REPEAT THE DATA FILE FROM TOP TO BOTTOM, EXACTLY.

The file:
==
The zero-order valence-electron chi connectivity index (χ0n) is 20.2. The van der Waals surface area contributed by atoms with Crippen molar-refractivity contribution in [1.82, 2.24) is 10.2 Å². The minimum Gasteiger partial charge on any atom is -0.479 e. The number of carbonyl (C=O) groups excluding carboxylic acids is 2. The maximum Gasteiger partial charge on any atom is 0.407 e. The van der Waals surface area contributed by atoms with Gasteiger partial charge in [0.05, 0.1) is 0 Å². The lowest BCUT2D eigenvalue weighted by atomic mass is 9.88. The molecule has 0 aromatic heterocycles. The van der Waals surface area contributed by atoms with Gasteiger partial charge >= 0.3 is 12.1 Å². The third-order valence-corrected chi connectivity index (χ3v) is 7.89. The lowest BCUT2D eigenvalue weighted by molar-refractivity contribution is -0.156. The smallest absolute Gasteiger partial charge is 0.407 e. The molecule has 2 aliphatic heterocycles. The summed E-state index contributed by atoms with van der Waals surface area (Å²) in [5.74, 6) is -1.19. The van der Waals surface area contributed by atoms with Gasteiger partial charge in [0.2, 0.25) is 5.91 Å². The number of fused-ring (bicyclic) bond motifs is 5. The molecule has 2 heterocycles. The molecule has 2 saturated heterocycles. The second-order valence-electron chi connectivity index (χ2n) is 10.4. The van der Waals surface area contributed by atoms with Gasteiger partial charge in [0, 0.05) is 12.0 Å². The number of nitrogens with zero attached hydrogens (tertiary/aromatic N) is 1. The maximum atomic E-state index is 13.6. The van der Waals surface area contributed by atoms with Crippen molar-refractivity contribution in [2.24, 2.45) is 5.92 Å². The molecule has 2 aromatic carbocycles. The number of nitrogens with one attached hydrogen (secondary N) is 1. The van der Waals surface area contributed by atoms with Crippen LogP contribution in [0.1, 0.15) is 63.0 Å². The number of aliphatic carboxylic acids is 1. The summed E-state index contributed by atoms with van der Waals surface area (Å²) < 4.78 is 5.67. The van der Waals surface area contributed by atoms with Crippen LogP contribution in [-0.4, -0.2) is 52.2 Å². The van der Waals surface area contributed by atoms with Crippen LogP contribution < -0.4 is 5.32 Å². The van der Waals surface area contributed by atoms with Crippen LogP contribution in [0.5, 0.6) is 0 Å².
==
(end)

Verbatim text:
The zero-order valence-electron chi connectivity index (χ0n) is 20.2. The van der Waals surface area contributed by atoms with Crippen molar-refractivity contribution in [1.82, 2.24) is 10.2 Å². The minimum Gasteiger partial charge on any atom is -0.479 e. The number of carbonyl (C=O) groups excluding carboxylic acids is 2. The maximum Gasteiger partial charge on any atom is 0.407 e. The van der Waals surface area contributed by atoms with Gasteiger partial charge in [0.05, 0.1) is 0 Å². The lowest BCUT2D eigenvalue weighted by atomic mass is 9.88. The molecule has 0 aromatic heterocycles. The van der Waals surface area contributed by atoms with Gasteiger partial charge >= 0.3 is 12.1 Å². The third-order valence-corrected chi connectivity index (χ3v) is 7.89. The lowest BCUT2D eigenvalue weighted by molar-refractivity contribution is -0.156. The smallest absolute Gasteiger partial charge is 0.407 e. The molecule has 2 aliphatic heterocycles. The summed E-state index contributed by atoms with van der Waals surface area (Å²) in [5.74, 6) is -1.19. The van der Waals surface area contributed by atoms with Gasteiger partial charge in [0.2, 0.25) is 5.91 Å². The number of fused-ring (bicyclic) bond motifs is 5. The molecule has 2 heterocycles. The molecule has 2 saturated heterocycles. The second-order valence-electron chi connectivity index (χ2n) is 10.4. The van der Waals surface area contributed by atoms with Gasteiger partial charge in [0, 0.05) is 12.0 Å². The number of nitrogens with zero attached hydrogens (tertiary/aromatic N) is 1. The maximum atomic E-state index is 13.6. The van der Waals surface area contributed by atoms with Crippen molar-refractivity contribution in [2.24, 2.45) is 5.92 Å². The molecule has 2 aromatic carbocycles. The number of nitrogens with one attached hydrogen (secondary N) is 1. The van der Waals surface area contributed by atoms with Crippen LogP contribution in [0.1, 0.15) is 63.0 Å². The number of aliphatic carboxylic acids is 1. The summed E-state index contributed by atoms with van der Waals surface area (Å²) < 4.78 is 5.67. The van der Waals surface area contributed by atoms with Crippen LogP contribution in [-0.4, -0.2) is 52.2 Å². The van der Waals surface area contributed by atoms with Crippen LogP contribution < -0.4 is 5.32 Å². The van der Waals surface area contributed by atoms with Crippen LogP contribution in [0.5, 0.6) is 0 Å².